Anticipatory Breach Of Contract Cases: Everything You Need to Know
Anticipatory breach of contract cases refer to legal cases that involve the breaching of contracts before the due dates for performance. 3 min read
2. What Constitutes an Anticipatory Contract Breach?
3. Remedies for Breach of Contract
4. Actual Damages
5. Punitive Damages
6. Specific Performance
Anticipatory breach of contract cases refer to legal cases that involve the breaching of contracts before the due dates for performance. This type of contract breach occurs when one party to a contract indicates to the other party that he or she cannot or does not wish to fulfill the contract. When faced with an anticipatory breach of contract, a nondefaulting party can terminate the contract and seek compensation by filing a lawsuit against the breaching party. There are several ways to obtain fair compensation in an anticipatory breach case.
What Is an Anticipatory Breach of Contract?
Also known as anticipatory repudiation, anticipatory contract breach happens when one contracting party stops performing his or her contractual obligations, causing the other party to assume he or she does not intend to fulfill his or her part of the agreement. The defaulting party might express this intention through his or her actions or inability or refusal to act, such as:
- Unwillingness to accept payment.
- Failure to produce a certain item.
- Obvious indication of his or her intent not to fulfill the agreement's terms.
An anticipatory breach of contract is more than a mere delay; it must amount to a rejection or repudiation of the contract. When this type of breach occurs, the innocent party can end the contract and take legal action without waiting for the contract to be broken.
If the contract is repudiated, the nondefaulting party can choose how he or she wants to proceed. If it is beneficial to do so, he or she can consider the contract abandoned and sue the offending party for anticipatory contract breach. Alternatively, he or she can wait until the deadline for performance has expired before remedying the contract breach.
What Constitutes an Anticipatory Contract Breach?
An anticipatory breach of contract occurs when:
- The defaulting party expresses unconditional and positive refusal to the other party: This is known as express repudiation. The refusal must be straightforward, clear, and directed at the innocent party. Making an ambiguous or qualified refusal is not enough. Nonetheless, an expression of doubt might indicate a prospective failure to fulfill the contract, in which case the nonbreaching party might suspend his or her performance and request an assurance of performance from the offending party.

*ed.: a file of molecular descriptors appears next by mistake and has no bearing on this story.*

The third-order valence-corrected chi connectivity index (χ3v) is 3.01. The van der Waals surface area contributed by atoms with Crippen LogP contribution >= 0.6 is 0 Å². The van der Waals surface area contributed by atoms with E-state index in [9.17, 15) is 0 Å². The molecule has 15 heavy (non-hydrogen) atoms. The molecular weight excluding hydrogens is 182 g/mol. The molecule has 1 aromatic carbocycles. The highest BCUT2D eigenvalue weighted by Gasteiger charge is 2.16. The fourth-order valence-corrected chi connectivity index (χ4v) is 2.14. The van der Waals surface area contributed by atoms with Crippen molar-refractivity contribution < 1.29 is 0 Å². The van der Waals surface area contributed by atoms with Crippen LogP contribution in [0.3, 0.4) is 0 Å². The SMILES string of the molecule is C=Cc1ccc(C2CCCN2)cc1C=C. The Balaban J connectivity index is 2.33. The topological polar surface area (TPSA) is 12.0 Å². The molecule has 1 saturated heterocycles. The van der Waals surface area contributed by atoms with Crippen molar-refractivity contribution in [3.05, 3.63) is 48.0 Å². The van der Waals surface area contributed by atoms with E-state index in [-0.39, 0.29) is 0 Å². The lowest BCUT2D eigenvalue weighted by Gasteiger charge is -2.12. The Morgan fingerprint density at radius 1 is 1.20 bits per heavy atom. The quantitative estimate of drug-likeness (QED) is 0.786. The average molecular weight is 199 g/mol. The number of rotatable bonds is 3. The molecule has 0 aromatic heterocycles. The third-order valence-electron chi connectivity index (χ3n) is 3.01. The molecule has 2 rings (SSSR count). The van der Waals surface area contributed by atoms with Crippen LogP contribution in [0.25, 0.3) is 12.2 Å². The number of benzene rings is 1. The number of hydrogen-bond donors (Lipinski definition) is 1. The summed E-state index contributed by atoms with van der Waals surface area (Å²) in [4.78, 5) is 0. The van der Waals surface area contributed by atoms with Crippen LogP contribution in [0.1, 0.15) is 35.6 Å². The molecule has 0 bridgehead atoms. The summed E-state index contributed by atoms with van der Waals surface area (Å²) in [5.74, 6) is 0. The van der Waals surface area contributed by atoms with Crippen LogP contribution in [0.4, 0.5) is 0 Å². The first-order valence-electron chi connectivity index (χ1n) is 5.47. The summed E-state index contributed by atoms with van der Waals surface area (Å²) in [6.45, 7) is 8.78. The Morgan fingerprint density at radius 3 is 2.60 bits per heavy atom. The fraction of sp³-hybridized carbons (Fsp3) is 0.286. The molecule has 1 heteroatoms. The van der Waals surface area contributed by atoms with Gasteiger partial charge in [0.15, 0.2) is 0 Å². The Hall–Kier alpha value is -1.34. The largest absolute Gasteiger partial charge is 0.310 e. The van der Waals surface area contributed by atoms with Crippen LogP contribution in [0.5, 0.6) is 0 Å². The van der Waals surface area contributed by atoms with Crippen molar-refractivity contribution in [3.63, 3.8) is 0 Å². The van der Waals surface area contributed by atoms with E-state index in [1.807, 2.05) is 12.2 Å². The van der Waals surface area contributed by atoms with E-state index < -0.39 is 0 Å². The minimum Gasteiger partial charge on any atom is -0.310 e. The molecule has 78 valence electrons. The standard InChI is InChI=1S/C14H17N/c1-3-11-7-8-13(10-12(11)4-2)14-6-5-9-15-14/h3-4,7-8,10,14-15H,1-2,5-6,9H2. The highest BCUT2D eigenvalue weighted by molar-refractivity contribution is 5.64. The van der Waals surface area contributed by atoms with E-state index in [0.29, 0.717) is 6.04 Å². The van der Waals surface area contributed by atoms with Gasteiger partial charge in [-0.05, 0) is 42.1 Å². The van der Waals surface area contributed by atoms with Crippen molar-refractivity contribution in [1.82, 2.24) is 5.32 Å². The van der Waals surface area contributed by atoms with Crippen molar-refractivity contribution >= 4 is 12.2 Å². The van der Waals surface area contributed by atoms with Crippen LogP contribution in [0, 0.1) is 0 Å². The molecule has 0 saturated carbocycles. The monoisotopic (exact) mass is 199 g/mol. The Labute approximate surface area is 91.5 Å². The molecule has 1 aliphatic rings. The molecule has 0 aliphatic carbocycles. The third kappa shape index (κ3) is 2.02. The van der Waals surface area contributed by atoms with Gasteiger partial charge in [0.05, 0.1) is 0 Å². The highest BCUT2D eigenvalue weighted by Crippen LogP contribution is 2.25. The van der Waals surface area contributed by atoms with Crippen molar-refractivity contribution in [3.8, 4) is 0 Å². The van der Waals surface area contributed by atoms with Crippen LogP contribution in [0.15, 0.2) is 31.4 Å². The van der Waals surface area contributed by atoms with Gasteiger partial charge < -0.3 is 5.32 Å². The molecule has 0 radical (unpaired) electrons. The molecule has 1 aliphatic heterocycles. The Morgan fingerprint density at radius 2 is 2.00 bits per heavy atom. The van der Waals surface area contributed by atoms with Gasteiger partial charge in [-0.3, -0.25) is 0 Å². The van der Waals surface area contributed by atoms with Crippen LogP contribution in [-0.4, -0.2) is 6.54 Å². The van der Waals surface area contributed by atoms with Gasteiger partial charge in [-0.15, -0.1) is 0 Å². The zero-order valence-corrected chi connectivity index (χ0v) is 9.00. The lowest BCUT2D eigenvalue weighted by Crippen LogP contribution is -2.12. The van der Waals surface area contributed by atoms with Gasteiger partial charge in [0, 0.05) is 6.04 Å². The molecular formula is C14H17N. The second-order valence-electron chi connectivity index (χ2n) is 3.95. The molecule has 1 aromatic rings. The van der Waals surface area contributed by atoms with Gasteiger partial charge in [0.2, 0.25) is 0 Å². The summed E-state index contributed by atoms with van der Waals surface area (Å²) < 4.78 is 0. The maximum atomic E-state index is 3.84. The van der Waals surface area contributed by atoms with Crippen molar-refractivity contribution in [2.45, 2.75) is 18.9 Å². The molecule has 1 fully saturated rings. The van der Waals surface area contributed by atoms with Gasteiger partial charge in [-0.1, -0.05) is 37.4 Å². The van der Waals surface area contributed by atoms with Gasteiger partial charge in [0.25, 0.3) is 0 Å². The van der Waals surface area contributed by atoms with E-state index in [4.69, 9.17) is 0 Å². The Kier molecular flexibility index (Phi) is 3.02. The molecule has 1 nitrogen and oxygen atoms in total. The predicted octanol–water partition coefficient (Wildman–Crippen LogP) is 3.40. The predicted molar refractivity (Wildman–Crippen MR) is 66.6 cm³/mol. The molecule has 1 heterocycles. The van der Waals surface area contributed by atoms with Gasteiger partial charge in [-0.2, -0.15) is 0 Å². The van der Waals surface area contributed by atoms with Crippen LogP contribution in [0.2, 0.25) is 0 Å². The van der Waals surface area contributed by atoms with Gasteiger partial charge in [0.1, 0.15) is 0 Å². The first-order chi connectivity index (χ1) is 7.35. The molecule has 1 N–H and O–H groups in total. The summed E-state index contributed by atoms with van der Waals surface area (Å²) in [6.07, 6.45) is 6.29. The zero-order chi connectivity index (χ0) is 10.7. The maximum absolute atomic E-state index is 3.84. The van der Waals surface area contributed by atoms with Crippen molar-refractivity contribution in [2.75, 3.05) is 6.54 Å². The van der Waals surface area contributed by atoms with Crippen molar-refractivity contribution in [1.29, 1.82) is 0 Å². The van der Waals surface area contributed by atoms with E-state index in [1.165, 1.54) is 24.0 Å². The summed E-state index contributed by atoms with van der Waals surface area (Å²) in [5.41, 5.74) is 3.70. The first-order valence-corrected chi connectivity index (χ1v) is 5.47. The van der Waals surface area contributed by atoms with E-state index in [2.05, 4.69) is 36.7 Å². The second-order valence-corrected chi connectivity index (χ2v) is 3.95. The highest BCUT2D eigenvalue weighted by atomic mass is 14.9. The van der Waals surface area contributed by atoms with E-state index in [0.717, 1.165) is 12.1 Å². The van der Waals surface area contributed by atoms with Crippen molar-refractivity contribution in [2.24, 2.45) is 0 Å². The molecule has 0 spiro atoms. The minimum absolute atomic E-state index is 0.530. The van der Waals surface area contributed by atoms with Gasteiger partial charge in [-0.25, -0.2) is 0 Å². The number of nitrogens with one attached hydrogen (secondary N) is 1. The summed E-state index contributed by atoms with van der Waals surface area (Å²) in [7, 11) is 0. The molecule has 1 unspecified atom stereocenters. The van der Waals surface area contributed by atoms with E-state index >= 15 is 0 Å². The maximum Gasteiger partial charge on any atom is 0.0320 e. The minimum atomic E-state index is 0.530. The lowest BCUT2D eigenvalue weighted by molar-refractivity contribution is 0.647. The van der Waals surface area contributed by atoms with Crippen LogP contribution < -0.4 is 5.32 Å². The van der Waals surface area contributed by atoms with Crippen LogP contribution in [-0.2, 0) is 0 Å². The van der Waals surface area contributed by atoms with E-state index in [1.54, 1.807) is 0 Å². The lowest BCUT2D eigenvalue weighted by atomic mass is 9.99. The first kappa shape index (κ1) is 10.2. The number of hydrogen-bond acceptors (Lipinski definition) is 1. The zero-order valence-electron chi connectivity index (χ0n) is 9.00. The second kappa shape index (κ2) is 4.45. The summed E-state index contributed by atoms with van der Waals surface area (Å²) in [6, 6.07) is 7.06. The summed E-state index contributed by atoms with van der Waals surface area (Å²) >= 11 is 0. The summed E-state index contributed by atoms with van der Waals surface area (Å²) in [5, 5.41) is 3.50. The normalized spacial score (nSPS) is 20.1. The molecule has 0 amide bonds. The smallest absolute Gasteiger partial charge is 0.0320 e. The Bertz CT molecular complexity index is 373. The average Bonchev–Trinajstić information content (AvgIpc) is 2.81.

- The breaching party is unable to perform because of a certain action. Actions are as important as words when it comes to contract repudiation. If the defaulting party's voluntary actions make it impossible for him or her to fulfill the contractual obligations, it is considered a repudiation of the contract.
- The subject of the contract is transferred to another person. If the contract involves the sale of property, it will be repudiated when the property is transferred to a third party.
Remedies for Breach of Contract
In the event of a breach of contract, the court will use one or more of the following remedies to help an innocent party recover his or her losses.
Also known as compensatory damages, actual damages refer to monetary damages awarded to compensate an innocent party for his or her financial or property losses. The amount of damages awarded will be based on the plaintiff's loss or injury.
Punitive damages are monetary damages granted to the nondefaulting party above his or her actual damages. The court might award these damages in cases where the offending party has committed acts that are so reckless and malicious they give a reasonable person pause. Also called exemplary damages, punitive damages are granted to punish the guilty party for outrageous misconduct.
Specific performance is an equitable remedy the court uses to force a contracting party to perform his or her contractual obligations. In some cases, a nonbreaching party might not be compensated adequately through monetary damages. He or she might request the court to award specific performance instead.
Specific performance can be any action the court orders to compel the defaulting party to provide or perform the exact duties specified in the contract. It is most often awarded in cases involving unique or rare items or something with a value that is hard to determine.
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